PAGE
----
After the use of JDBC connection, if the connection is not returned, then the corresponding connection does not get returned to the pool and becomes inaccessible for other service requests. Furthermore, the number of available connections in the pool will gradually decrease and will be exhausted at a particular point which may lead to delays in running the applications.
Check the flow of pool usage at the time of error by looking up the Connection Pool in Application Server Stat. And identify the transactions whose connections have not been returned by using the statistics.
Image1. Analysis of Service Delays Due to Unreturned Connections
Step1.1 Check the Error Time on the Performance Trend
Step1.2 Check the Time at which the Load is High Due to Active Transaction Count
Step1.3 Check the Flow of Connection Pool in Application Server Stat
(!) Check Results: After checking the error time on the Performance Trend, you can identify the period in which the active transactions have piled up, and note that all transactions in the problematic time point are in CONN_OPEN(connection open) status.
(!) Check Results: When you look at the Connection Pool Stat in Application Server Stat, you will discover that the connection pool usage has been continuously increasing to its maximum from the time at which the error occurred.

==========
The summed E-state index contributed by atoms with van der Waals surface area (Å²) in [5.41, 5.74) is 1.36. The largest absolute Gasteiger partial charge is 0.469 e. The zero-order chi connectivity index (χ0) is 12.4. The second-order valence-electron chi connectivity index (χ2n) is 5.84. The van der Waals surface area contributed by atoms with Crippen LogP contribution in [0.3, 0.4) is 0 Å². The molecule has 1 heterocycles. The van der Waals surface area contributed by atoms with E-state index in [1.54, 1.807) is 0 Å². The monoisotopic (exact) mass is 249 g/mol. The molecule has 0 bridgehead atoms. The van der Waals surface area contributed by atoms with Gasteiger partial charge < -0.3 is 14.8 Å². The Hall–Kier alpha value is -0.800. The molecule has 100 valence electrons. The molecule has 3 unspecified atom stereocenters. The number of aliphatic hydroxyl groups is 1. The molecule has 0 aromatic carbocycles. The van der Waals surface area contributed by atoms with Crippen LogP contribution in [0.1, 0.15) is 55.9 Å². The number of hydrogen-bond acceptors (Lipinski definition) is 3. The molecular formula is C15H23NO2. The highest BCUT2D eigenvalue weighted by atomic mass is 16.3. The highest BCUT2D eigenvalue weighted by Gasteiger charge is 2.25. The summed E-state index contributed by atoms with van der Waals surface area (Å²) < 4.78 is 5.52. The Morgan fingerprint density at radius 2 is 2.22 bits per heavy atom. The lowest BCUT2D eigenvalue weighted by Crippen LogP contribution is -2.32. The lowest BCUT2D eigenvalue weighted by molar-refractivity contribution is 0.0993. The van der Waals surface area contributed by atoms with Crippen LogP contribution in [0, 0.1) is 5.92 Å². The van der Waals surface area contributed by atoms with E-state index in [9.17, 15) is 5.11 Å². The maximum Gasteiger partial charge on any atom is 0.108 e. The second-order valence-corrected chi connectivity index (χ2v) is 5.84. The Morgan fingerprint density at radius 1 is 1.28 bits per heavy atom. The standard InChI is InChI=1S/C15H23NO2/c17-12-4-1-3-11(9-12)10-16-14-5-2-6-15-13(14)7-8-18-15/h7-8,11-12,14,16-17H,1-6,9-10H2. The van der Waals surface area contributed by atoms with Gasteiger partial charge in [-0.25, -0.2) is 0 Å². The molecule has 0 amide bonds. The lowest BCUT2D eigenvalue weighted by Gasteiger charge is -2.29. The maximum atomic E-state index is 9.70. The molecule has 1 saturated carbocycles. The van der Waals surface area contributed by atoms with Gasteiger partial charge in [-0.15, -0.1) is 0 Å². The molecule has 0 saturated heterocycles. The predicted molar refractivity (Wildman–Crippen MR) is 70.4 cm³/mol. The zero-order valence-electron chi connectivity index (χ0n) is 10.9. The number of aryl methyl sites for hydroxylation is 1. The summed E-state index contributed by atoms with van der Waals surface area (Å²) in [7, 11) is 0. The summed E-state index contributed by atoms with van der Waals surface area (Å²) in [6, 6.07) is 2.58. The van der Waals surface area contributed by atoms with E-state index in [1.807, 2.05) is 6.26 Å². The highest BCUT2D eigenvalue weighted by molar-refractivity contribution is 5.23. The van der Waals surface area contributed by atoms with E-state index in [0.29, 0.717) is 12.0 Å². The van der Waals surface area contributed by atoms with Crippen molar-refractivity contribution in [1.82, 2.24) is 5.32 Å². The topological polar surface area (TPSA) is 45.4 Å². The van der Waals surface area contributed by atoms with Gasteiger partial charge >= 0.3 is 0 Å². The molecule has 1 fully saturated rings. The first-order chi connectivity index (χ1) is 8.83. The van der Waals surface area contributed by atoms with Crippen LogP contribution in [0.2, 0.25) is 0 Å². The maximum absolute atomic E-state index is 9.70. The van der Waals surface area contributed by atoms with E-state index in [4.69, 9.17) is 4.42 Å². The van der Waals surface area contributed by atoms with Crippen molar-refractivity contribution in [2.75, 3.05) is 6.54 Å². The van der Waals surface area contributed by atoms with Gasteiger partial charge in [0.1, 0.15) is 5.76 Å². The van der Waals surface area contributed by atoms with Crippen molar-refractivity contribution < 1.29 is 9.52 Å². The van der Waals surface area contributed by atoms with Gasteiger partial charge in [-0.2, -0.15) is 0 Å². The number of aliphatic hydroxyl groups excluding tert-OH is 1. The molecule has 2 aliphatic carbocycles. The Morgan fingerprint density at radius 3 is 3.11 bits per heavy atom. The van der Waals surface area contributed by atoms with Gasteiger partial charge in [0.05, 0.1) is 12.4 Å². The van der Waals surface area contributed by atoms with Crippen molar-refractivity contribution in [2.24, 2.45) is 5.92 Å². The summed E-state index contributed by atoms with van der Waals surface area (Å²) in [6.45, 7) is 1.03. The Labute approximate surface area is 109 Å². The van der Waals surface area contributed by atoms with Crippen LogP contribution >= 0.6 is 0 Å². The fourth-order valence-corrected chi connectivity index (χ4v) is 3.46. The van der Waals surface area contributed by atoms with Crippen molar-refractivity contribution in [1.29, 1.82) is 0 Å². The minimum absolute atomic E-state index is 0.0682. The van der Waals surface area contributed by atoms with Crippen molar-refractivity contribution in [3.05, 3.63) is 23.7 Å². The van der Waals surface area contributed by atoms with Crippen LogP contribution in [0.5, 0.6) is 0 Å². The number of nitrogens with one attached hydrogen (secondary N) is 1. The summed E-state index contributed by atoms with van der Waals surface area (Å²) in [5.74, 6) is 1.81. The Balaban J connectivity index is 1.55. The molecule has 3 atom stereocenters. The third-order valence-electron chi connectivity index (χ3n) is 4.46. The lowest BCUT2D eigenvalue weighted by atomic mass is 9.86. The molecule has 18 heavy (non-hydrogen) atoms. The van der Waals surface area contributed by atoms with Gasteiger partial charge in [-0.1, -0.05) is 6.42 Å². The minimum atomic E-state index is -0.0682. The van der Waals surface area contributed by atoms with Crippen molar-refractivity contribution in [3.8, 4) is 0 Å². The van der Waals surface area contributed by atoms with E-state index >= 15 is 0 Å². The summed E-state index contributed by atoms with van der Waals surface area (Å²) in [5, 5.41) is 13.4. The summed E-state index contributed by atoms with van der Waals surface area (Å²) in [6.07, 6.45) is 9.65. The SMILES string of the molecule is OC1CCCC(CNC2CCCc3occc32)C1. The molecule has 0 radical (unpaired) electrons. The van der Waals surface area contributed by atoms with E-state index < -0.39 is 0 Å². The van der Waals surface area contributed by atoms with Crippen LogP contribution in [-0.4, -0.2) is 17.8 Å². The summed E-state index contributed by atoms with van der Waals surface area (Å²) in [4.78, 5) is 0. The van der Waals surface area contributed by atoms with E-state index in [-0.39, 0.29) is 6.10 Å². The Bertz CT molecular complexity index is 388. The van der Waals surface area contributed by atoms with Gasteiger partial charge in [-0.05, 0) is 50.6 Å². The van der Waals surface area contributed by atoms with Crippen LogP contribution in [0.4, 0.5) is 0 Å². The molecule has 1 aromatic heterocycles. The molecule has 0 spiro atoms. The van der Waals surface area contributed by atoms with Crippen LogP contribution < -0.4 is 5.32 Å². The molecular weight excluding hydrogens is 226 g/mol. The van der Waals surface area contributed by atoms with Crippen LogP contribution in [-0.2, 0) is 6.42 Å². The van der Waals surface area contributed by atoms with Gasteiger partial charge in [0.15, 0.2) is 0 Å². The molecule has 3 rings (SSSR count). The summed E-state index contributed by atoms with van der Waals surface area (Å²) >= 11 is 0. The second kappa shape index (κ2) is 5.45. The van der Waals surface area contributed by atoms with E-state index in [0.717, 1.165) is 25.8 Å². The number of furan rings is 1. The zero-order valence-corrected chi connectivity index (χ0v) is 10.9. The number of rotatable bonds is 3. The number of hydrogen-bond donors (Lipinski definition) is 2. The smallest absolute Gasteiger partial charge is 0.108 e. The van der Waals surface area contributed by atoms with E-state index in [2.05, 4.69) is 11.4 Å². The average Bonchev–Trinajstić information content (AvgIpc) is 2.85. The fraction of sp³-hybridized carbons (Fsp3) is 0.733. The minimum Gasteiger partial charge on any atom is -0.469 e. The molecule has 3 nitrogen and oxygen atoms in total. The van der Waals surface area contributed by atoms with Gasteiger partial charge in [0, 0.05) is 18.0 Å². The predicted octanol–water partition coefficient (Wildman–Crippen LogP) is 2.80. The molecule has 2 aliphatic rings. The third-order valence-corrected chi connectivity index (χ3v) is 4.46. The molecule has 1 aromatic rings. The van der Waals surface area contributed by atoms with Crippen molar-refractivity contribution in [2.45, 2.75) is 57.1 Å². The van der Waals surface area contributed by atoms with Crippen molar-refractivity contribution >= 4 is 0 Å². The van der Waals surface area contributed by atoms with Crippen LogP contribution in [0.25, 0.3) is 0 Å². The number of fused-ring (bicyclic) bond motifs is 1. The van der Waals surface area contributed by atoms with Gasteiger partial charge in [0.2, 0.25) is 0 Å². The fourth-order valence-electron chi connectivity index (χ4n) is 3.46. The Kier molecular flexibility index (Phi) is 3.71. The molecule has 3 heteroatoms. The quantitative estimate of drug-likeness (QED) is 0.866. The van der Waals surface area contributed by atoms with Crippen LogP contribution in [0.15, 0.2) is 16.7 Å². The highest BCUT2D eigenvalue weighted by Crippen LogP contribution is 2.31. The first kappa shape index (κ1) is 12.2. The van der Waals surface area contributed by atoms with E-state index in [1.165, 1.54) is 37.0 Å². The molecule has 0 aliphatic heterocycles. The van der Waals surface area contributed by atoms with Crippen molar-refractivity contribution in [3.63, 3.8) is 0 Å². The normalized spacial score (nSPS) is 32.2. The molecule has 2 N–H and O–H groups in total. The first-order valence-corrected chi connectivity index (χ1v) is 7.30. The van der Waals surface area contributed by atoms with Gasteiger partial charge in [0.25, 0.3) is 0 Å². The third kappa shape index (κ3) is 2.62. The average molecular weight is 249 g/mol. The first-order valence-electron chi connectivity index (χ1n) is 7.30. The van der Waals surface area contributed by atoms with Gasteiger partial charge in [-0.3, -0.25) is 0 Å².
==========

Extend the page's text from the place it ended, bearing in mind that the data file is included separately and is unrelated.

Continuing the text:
(!) Check Results: In the Exception List generated at the corresponding time, you can see there is a log indicating a shortage of available connection pool for Application Server.
(!) Check Results: You can check the Full Log Text on Application Server regarding the jeus.jdbc.connectionpool.JeusSQLException which is generated when there is a shortage of pool in Application Server.
Step1.4 Comparison of Open Conn and Close Conn
(!) Check Results: To obtain an accurate analysis of the cause of error, a search for connection leaks has been executed on the Transaction Summary screen. You will note that the Connection Object Open Conn Count and the Close Conn Count are not consistent with each other.
It has been discovered that in the event the load is high, after a certain amount of time, it results in a no response or an extended execution time. As it turns out, it had been set to wait 10 seconds in the event it reaches the maximum set in the JDBC Pool due to unreturned connections by a particular application. From the moment all available pool connections were exhausted, all requests were put on hold for 10 seconds which in turn has instantly delayed the response time of numerous applications and also increased the number of active services. To resolve this issue, we have identified the application not returning the connection and modified the logic.